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U.S. Accuses Assange Of Trying To Distract From Sex Case


WikiLeaks founder Julian Assange made his first public statement since entering Ecuador's London embassy from the embassy's balcony on August 19.

WikiLeaks founder Julian Assange made his first public statement since entering Ecuador's London embassy from the embassy's balcony on August 19.

The Obama administration has accused WikiLeaks founder Julian Assange of making "wild assertions" about his possible prosecution in the United States in a bid to deflect attention from the sex-abuse allegations that Assange is facing in Sweden.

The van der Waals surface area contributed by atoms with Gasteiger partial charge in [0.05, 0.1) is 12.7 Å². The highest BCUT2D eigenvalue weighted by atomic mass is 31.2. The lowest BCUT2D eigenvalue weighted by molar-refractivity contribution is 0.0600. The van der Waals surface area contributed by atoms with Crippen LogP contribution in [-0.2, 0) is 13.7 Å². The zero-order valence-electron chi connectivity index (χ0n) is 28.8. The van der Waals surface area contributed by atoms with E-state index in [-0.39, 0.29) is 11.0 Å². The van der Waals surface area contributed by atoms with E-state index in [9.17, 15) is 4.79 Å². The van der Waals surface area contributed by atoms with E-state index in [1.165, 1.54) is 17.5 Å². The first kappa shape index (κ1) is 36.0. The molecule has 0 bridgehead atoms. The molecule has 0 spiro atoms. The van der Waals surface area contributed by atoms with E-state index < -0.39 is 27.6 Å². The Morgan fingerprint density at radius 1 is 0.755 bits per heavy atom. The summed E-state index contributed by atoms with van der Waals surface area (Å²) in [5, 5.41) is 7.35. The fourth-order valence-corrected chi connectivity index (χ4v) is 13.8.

The U.S. State Department said Assange's sex-crimes case has nothing to do with the United States or WikiLeaks' publication of secret U.S. documents in 2010 and is solely a matter for Britain, where Assange is now sheltering in the Ecuadorean Embassy to avoid extradition to Sweden.

State Department spokeswoman Victoria Nuland also berated Ecuador for granting asylum to Assange.

In a speech from the Ecuadorean Embassy on August 19, Assange proclaimed himself the victim of an American "witch hunt" and urged President Barack Obama to halt U.S. investigations of WikiLeaks and its supporters.



Based on reporting by AFP, AP, and Reuters

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